Here are some vital components that I ask my students to include in a review article:
*A small amount of summary-enough to let your audience know what the title/author of the work is, along with the basic premise of the plot. That being said, make sure you don't give too much away; part of the function of a review is to encourage or discourage the audience to experience it for themselves.
*Specific attributes. You want to tell us what, specifically, went right. Rather than praising the text as a whole (ex. Brad Pitt had great acting!), give us the reasons for that assessment (ex. Brad Pitt's nuanced expressions offered layers of complexity to the straightforward lines of his character.)
*Specific weaknesses. In the same vein, don't forget to be a little critical as well. Even the most riveting text can usually be faulted for something, and it's the reviewer's job to point that out. Again, this should be specific. Instead of (Stephanie Meyer's writing isn't that good), you could write (Meyer's sappy, overemotional prose leaves little substance for the thoughtful reader, particularly during the love scenes.)
*Comparison. Another thing to mention is how the work stacks up in comparison to other versions with a similar theme or previous installments of a series. Is this work what audiences have come to expect from this author/director/genre/series?
*Numerical rating. How many out of five stars?
*Tone of expertise. Finally, even though a review is clearly a subjective thing, take out any "I think" or "It's my opinion that" statements. You are the reviewer. State your opinion as fact. (Rather than "I think that Monster's Inc. is a fantastic ride for children and adults alike", write "Monster's Inc. is a fantastic ride for children and adults alike."
Just to add to all of these excellent suggestions, one vital stage that I find really hard to get my students to do is the stage that comes at the end of the process: checking and proof reading before submitting. So many of my students just submit their work without checking it, and as a result it contains many glaring errors, inconsistencies or mistakes which a quick review could easily have solved. So don't make the same mistake and get the grade you deserve by quickly reading through it before submitting!
You might also consider, in an article, the validity of the argument the author is making. What rhetorical devices are being employed and how effective are they in the overall article? Too much emotional rhetoric, for instance, would spoil the purpose for some readers; too much logical rhetoric would spoil it for others. A balance of the two appeals would be the best bet for effectively reaching and engaging the most reader membership.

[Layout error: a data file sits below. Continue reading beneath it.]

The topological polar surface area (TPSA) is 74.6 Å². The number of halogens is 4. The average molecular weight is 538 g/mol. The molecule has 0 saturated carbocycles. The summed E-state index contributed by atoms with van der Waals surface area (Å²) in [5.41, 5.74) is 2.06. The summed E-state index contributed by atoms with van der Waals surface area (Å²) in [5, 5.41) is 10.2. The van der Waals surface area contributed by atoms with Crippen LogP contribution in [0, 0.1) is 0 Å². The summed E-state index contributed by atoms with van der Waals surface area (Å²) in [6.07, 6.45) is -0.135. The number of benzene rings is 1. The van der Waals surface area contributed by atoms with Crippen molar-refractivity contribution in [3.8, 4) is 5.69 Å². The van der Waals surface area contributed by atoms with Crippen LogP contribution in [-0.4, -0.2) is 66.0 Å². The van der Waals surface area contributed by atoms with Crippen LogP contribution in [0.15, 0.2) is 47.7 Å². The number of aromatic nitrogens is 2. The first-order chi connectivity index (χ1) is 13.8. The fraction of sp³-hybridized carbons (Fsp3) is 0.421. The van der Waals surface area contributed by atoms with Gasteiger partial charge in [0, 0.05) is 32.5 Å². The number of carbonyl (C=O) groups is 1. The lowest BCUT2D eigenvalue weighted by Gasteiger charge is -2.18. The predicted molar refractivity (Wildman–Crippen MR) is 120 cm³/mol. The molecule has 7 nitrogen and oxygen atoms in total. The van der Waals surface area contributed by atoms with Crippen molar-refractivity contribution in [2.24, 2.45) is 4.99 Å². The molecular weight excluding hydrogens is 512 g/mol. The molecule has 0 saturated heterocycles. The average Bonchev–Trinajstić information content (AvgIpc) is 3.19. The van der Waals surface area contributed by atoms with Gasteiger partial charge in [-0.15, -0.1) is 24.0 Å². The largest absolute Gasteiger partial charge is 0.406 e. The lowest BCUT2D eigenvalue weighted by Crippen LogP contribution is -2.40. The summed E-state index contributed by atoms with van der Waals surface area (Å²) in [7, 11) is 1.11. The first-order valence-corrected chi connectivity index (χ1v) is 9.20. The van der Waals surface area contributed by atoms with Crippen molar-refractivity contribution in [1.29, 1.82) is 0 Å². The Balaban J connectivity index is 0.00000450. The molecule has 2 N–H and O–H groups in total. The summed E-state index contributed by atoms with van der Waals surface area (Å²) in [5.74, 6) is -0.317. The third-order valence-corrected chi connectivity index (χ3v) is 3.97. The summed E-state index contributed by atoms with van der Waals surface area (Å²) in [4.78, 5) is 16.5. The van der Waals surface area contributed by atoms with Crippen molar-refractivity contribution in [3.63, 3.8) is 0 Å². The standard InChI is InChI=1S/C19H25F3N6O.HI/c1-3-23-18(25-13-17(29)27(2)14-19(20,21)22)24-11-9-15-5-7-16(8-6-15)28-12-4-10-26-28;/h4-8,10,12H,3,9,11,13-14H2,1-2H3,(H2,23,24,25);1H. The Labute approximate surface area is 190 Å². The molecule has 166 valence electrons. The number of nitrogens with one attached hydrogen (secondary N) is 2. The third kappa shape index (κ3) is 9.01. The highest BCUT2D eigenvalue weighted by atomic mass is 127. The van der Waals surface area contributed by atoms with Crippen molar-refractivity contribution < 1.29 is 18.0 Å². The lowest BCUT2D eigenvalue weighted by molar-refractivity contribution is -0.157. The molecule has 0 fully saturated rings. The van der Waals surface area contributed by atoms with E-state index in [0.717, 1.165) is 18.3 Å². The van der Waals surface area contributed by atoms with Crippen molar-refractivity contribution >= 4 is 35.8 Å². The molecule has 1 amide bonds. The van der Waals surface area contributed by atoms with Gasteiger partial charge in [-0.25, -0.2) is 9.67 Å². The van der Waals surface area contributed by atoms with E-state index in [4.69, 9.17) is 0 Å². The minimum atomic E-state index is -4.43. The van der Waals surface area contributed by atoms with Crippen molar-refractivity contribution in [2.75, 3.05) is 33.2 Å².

In a movie or theatre/play review, you migh also consider such elements as music, lighting, camera angle, and special effects for overall audience reaction.
Another key point in writing a review is to provide context for readers. Don't assume that your audience is familiar with the work you are reviewing. For instance, if you are reviewing an article or book, establish some basic facts. Who wrote it? Where/when was it published? What does it concern? Summarize briefly its content. If you are reviewing a movie, follow the same line of thinking. If you were reading a review of this movie and had not seen the movie, what information would you need to understand and appreciate the review? Provide for your reader what you would need in that circumstance. Ground the reader in some basic information before beginning to address the work.
It is important to remember that a review is different than a report. In a review, you want to express an opinion or expound on the topics presented rather than simply summarizing (like you would in a report). The first step in writing a review is to read (or watch) the work in question. It might be helpful to take some notes while viewing the material. Jot down anything you liked, disliked, or just wanted to say something about. Actually writing the review article is not that different from writing any other essay.
To write a good review of anything, you need to break that thing done into parts or components and then evaluate how those parts work in relation to the whole. For example, if you were to review of movie, you could consider elements such as plot, acting, camera work, length, music/sound etc. You would perhaps comment on each of these -- pros and cons -- and then relate how all these contribute the overall effect of the movie.
For a product, you could look at its features: cost, durability, user-friendliness, features. You could comment on each of these things -- pros and cons -- and then relate to the overall value of the product.
The first step is to be familiar with what you are reviewing whether it is a movie, a book, or some kind of physical object. Without actually knowing the ins and outs of what it is you are reviewing, the review will likely come off as staid, boring, or just lacking specific information
The second step is to think about your audience and how to appeal to them. Your review will be different if your audience is a group of teens or if it is a group of adults. You have to cater the language and content to your audience.
Another important step is to make sure you know the requirements or limits of the place you are submitting your review to. Make sure you meet minimum word counts, etc.